More importantly, he truly lived an extraordinary life. Although the individual moves and layoffs, for example, are fairly commonplace, when told en masse, in this sort of personal narrative, I found it incredibly impressive that he managed to maintain his hope and optimism. I can’t imagine that, in his shoes, I would have shown even a fraction of his determination.

     Overall, he is a very sympathetic and likable character, even when occasionally coming across as a bit grouchy―and I like the fact that he actually acknowledges this likelihood.

     In a personal memoir, unless one is famous, it is very important that the main “character” is compelling, likable, three-dimensional, and flawed. I never got the sense that he was painting himself as a victim or a hero. Instead, it seemed like a very honest retelling of the events that made up his Canadian experience.

     I appreciated the way he retained his connection to his Scottish roots, and found it particularly interesting when he felt the need to defend England and Queen Elizabeth from his German colleagues. When combined with the various historical facts that are shared within the narrative, I found it very impressive that he was able to put his natural Scottish biases aside in order to speak to the larger picture.

      The inclusion of his essay, “Destroy the Scots: A Brief History of the Peoples of the Highlands of Scotland and their Desperation in Trying to Exist,” really added a great deal of depth and gravitas to the narrative as a whole, and gave the reader a clearer insight into not only a historical period that most non-Scots are unaware of but into his character as well.

     His deep roots were clearly a large part of the man he was, and influenced the way he interacted with the world around him, balking at injustice, appreciating practicality, and standing strong against anything that threatened to get in his way.

     I very quickly felt like I knew him, and was enjoying following him on his various moves around the country. I also found it sort of refreshing, in an odd way, that he came across so many dishonest, unpleasant Canadians. As an editor, I have evaluated many of these sorts of stories, and in almost all of them, we Canadians are portrayed almost universally as polite, generous, kind, and so on. And on the whole, I think we are. But at times, one starts to wonder at the almost total absence of jerks. I have certainly come across plenty of those in my life, all of them born and raised in Canada. By including these negative representations, I found the story seemed somehow more real and relatable. His love of Canada, and its people are showcased as well, but in a seemingly more realistic way.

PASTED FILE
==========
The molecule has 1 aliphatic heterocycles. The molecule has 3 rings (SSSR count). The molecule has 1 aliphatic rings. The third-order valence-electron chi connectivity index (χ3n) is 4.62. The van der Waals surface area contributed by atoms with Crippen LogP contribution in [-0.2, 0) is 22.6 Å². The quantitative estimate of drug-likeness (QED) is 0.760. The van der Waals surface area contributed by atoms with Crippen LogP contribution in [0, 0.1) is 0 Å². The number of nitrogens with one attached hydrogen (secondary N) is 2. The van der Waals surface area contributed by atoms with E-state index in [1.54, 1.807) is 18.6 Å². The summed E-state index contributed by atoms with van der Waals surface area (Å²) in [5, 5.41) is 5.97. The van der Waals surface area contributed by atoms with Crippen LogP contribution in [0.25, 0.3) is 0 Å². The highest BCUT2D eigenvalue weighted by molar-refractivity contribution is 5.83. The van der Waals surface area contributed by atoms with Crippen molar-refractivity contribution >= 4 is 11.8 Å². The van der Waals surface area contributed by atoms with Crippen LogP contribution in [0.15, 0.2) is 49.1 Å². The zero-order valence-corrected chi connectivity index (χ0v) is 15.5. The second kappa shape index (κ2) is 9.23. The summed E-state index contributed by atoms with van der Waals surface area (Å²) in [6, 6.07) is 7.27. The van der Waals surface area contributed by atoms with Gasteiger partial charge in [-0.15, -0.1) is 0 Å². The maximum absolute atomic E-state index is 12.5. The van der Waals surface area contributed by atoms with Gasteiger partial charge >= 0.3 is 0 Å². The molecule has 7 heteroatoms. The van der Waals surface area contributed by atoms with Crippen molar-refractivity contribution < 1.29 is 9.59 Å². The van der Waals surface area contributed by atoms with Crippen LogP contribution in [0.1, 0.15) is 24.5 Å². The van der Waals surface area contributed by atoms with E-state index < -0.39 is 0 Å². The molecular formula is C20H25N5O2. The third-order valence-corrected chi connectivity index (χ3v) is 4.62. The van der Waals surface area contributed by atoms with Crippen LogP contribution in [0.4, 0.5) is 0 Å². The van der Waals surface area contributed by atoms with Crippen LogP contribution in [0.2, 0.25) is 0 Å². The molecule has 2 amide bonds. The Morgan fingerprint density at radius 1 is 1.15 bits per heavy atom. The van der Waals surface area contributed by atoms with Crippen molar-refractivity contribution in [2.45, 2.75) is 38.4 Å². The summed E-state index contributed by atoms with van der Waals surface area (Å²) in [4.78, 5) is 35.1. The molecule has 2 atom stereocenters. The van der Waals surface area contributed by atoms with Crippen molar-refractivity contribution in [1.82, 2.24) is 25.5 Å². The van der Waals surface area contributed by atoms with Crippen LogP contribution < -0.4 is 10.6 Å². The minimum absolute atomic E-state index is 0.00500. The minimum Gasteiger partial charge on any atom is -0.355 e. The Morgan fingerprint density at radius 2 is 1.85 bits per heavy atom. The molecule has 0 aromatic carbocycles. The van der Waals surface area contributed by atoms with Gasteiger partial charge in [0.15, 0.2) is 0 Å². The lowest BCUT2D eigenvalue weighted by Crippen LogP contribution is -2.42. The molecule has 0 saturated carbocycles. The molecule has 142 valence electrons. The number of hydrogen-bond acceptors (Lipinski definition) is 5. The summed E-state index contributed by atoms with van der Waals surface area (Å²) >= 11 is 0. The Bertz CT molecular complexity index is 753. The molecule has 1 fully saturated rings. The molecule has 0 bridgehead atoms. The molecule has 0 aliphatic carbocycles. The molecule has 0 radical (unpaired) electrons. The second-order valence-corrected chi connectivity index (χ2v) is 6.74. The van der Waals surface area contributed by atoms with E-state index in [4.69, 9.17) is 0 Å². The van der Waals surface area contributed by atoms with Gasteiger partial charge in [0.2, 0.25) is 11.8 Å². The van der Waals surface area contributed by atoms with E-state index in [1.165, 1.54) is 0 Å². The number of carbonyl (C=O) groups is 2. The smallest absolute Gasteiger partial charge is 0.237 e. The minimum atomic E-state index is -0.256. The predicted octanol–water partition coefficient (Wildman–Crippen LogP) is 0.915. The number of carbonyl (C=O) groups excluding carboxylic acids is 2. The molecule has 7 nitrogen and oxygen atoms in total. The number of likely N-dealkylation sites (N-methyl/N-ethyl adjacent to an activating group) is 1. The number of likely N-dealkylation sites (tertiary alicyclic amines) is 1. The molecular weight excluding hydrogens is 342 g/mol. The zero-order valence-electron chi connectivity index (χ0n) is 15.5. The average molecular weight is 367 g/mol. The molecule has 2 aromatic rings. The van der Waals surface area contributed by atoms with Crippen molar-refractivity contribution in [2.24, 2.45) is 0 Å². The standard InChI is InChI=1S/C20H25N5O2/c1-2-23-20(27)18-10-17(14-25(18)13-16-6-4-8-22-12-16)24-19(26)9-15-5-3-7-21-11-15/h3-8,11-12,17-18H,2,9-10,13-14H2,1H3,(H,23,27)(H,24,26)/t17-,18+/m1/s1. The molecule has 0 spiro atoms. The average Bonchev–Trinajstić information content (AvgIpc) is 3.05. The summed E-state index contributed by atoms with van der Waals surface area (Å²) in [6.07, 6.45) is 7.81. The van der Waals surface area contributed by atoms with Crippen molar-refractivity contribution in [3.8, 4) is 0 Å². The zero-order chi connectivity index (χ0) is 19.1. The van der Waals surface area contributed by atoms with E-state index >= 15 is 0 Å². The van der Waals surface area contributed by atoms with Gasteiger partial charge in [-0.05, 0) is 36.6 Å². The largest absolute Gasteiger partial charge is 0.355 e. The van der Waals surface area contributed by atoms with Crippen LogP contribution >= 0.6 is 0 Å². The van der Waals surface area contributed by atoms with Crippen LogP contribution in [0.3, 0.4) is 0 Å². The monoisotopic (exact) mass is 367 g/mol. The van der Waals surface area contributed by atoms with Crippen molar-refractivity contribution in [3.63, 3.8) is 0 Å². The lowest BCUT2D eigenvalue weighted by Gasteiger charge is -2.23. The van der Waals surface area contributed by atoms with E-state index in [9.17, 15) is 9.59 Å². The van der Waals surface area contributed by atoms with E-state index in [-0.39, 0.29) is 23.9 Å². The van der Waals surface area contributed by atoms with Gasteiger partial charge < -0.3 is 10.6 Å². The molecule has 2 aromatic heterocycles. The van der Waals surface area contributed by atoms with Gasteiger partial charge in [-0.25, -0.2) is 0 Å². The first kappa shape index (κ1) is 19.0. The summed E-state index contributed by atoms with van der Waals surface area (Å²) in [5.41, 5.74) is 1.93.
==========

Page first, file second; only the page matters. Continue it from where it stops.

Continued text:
With so many changes of setting and scenery, the pace of the narrative was good, always moving forward. It also afforded him the chance to introduce many interesting people, and does an excellent job of keeping them recognizable and individual.

     While his writing is generally very simple in style, he also showed a real knack for capturing a moment. For example (from his essay): “Even today, over 250 years later, one can feel an air of mourning that persists in Scotland’s Culloden Moor. No birds sing; no heather grows on the mounds of earth that cover the many mass graves.” One can almost feel the haunted stillness of the place. This is very good writing.

     Lastly, the organization is very effective. Largely chronological, and interspersed with pictures, poems, song lyrics, articles, and so on, as well as the lovely eulogy and epilogue. I found the narrative flowed very organically and kept my attention right through to the end, with the elements written by you, Gayle, fitting seamlessly into the story, never detracting or distracting from the rest but actually adding greatly to it.”

The Editor’s Manuscript Evaluation written for Friesen Press before publication: “A sequel to From Poverty to Poverty: A Scotsman Encounters Canada, this story follows Ian Moore-Morrans’ continuing experiences in Canada, endeavouring to survive and thrive in his new country, while facing and overcoming recurring professional and financial setbacks, as various recessions lead to lay-offs and dozens of relocations around Canada―with his wife, children, and pets―in search of new opportunities. Through all the ups and down, he and his family manage to stay positive and hopeful, overcoming the hardships, supporting each other, and always staying open to whatever life has to offer next. This story follows his personal and professional adventures through his retirement, the death of his first wife, and to his second marriage, during which he is finally able to focus his energies on singing, dancing, writing, and basically enjoying his life to its fullest until his passing in 2019.